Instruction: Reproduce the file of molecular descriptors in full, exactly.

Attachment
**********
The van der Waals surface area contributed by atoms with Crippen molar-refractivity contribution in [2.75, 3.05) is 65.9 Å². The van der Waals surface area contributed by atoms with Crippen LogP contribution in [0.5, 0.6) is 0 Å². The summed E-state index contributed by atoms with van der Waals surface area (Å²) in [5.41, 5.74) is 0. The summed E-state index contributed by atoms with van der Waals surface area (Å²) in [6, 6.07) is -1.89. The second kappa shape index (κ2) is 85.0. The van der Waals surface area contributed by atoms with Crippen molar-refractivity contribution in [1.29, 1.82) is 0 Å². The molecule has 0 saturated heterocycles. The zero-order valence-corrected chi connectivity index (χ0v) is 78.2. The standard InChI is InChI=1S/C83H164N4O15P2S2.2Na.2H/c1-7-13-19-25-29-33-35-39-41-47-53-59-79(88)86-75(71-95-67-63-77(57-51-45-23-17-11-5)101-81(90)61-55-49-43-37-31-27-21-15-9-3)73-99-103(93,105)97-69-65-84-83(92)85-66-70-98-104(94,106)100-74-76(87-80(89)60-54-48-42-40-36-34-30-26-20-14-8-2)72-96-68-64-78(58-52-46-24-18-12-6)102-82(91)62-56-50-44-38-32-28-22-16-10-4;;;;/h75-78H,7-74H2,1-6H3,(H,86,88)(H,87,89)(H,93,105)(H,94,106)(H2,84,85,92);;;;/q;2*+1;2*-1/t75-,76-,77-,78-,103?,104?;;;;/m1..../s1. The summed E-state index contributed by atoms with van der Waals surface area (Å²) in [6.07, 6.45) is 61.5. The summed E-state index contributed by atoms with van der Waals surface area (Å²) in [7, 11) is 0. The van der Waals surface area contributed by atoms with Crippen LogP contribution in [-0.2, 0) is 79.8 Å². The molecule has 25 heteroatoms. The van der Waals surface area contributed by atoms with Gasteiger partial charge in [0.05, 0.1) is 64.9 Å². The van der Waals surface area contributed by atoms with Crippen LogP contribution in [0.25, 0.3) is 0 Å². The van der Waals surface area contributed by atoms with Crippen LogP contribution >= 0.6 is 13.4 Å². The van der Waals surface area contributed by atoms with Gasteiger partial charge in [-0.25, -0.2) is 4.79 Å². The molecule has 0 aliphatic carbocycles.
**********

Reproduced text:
The van der Waals surface area contributed by atoms with Crippen molar-refractivity contribution in [2.75, 3.05) is 65.9 Å². The van der Waals surface area contributed by atoms with Crippen LogP contribution in [0.5, 0.6) is 0 Å². The summed E-state index contributed by atoms with van der Waals surface area (Å²) in [5.41, 5.74) is 0. The summed E-state index contributed by atoms with van der Waals surface area (Å²) in [6, 6.07) is -1.89. The second kappa shape index (κ2) is 85.0. The van der Waals surface area contributed by atoms with Crippen molar-refractivity contribution in [1.29, 1.82) is 0 Å². The molecule has 0 saturated heterocycles. The zero-order valence-corrected chi connectivity index (χ0v) is 78.2. The standard InChI is InChI=1S/C83H164N4O15P2S2.2Na.2H/c1-7-13-19-25-29-33-35-39-41-47-53-59-79(88)86-75(71-95-67-63-77(57-51-45-23-17-11-5)101-81(90)61-55-49-43-37-31-27-21-15-9-3)73-99-103(93,105)97-69-65-84-83(92)85-66-70-98-104(94,106)100-74-76(87-80(89)60-54-48-42-40-36-34-30-26-20-14-8-2)72-96-68-64-78(58-52-46-24-18-12-6)102-82(91)62-56-50-44-38-32-28-22-16-10-4;;;;/h75-78H,7-74H2,1-6H3,(H,86,88)(H,87,89)(H,93,105)(H,94,106)(H2,84,85,92);;;;/q;2*+1;2*-1/t75-,76-,77-,78-,103?,104?;;;;/m1..../s1. The summed E-state index contributed by atoms with van der Waals surface area (Å²) in [6.07, 6.45) is 61.5. The summed E-state index contributed by atoms with van der Waals surface area (Å²) in [7, 11) is 0. The van der Waals surface area contributed by atoms with Crippen LogP contribution in [-0.2, 0) is 79.8 Å². The molecule has 25 heteroatoms. The van der Waals surface area contributed by atoms with Gasteiger partial charge in [0.05, 0.1) is 64.9 Å². The van der Waals surface area contributed by atoms with Crippen LogP contribution in [0.25, 0.3) is 0 Å². The van der Waals surface area contributed by atoms with Crippen LogP contribution >= 0.6 is 13.4 Å². The van der Waals surface area contributed by atoms with Gasteiger partial charge in [-0.25, -0.2) is 4.79 Å². The molecule has 0 aliphatic carbocycles.